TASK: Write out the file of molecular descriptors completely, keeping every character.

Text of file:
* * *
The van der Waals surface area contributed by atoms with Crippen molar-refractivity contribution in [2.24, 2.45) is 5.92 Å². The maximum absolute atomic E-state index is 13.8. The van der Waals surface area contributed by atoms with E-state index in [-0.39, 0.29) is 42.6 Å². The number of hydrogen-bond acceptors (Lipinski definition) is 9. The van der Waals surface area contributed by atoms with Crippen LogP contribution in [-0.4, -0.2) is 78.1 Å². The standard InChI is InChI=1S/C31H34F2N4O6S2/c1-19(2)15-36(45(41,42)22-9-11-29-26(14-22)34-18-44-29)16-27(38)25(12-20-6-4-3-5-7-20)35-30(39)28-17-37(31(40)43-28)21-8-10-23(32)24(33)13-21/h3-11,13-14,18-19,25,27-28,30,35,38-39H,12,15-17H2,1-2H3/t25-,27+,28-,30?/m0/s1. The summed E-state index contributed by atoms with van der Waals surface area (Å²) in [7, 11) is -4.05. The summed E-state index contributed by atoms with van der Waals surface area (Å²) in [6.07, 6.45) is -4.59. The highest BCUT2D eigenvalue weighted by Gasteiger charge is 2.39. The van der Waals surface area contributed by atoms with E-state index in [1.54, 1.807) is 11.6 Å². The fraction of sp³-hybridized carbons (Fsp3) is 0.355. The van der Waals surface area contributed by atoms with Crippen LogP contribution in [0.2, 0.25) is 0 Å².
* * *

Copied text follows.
The van der Waals surface area contributed by atoms with Crippen molar-refractivity contribution in [2.24, 2.45) is 5.92 Å². The maximum absolute atomic E-state index is 13.8. The van der Waals surface area contributed by atoms with E-state index in [-0.39, 0.29) is 42.6 Å². The number of hydrogen-bond acceptors (Lipinski definition) is 9. The van der Waals surface area contributed by atoms with Crippen LogP contribution in [-0.4, -0.2) is 78.1 Å². The standard InChI is InChI=1S/C31H34F2N4O6S2/c1-19(2)15-36(45(41,42)22-9-11-29-26(14-22)34-18-44-29)16-27(38)25(12-20-6-4-3-5-7-20)35-30(39)28-17-37(31(40)43-28)21-8-10-23(32)24(33)13-21/h3-11,13-14,18-19,25,27-28,30,35,38-39H,12,15-17H2,1-2H3/t25-,27+,28-,30?/m0/s1. The summed E-state index contributed by atoms with van der Waals surface area (Å²) in [7, 11) is -4.05. The summed E-state index contributed by atoms with van der Waals surface area (Å²) in [6.07, 6.45) is -4.59. The highest BCUT2D eigenvalue weighted by Gasteiger charge is 2.39. The van der Waals surface area contributed by atoms with E-state index in [1.54, 1.807) is 11.6 Å². The fraction of sp³-hybridized carbons (Fsp3) is 0.355. The van der Waals surface area contributed by atoms with Crippen LogP contribution in [0.2, 0.25) is 0 Å².